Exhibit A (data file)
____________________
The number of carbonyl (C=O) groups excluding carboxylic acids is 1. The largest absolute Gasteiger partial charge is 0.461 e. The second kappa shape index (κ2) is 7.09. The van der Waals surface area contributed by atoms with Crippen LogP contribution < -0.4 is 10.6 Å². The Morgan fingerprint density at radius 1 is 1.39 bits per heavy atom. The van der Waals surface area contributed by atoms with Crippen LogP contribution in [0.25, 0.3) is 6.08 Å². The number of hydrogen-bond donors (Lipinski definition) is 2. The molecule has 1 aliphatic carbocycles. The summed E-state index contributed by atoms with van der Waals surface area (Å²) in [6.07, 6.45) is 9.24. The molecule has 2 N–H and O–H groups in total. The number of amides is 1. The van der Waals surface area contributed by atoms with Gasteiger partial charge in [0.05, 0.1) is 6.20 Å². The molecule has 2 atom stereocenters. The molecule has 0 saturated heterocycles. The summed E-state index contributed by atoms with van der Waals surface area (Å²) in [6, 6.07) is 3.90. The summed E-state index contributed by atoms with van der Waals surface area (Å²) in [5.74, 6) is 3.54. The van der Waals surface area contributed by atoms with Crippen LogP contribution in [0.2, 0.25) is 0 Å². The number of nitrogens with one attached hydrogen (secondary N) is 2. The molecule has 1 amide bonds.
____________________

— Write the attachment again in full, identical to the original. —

The number of carbonyl (C=O) groups excluding carboxylic acids is 1. The largest absolute Gasteiger partial charge is 0.461 e. The second kappa shape index (κ2) is 7.09. The van der Waals surface area contributed by atoms with Crippen LogP contribution < -0.4 is 10.6 Å². The Morgan fingerprint density at radius 1 is 1.39 bits per heavy atom. The van der Waals surface area contributed by atoms with Crippen LogP contribution in [0.25, 0.3) is 6.08 Å². The number of hydrogen-bond donors (Lipinski definition) is 2. The molecule has 1 aliphatic carbocycles. The summed E-state index contributed by atoms with van der Waals surface area (Å²) in [6.07, 6.45) is 9.24. The molecule has 2 N–H and O–H groups in total. The number of amides is 1. The van der Waals surface area contributed by atoms with Gasteiger partial charge in [0.05, 0.1) is 6.20 Å². The molecule has 2 atom stereocenters. The molecule has 0 saturated heterocycles. The summed E-state index contributed by atoms with van der Waals surface area (Å²) in [6, 6.07) is 3.90. The summed E-state index contributed by atoms with van der Waals surface area (Å²) in [5.74, 6) is 3.54. The van der Waals surface area contributed by atoms with Crippen LogP contribution in [0.2, 0.25) is 0 Å². The number of nitrogens with one attached hydrogen (secondary N) is 2. The molecule has 1 amide bonds.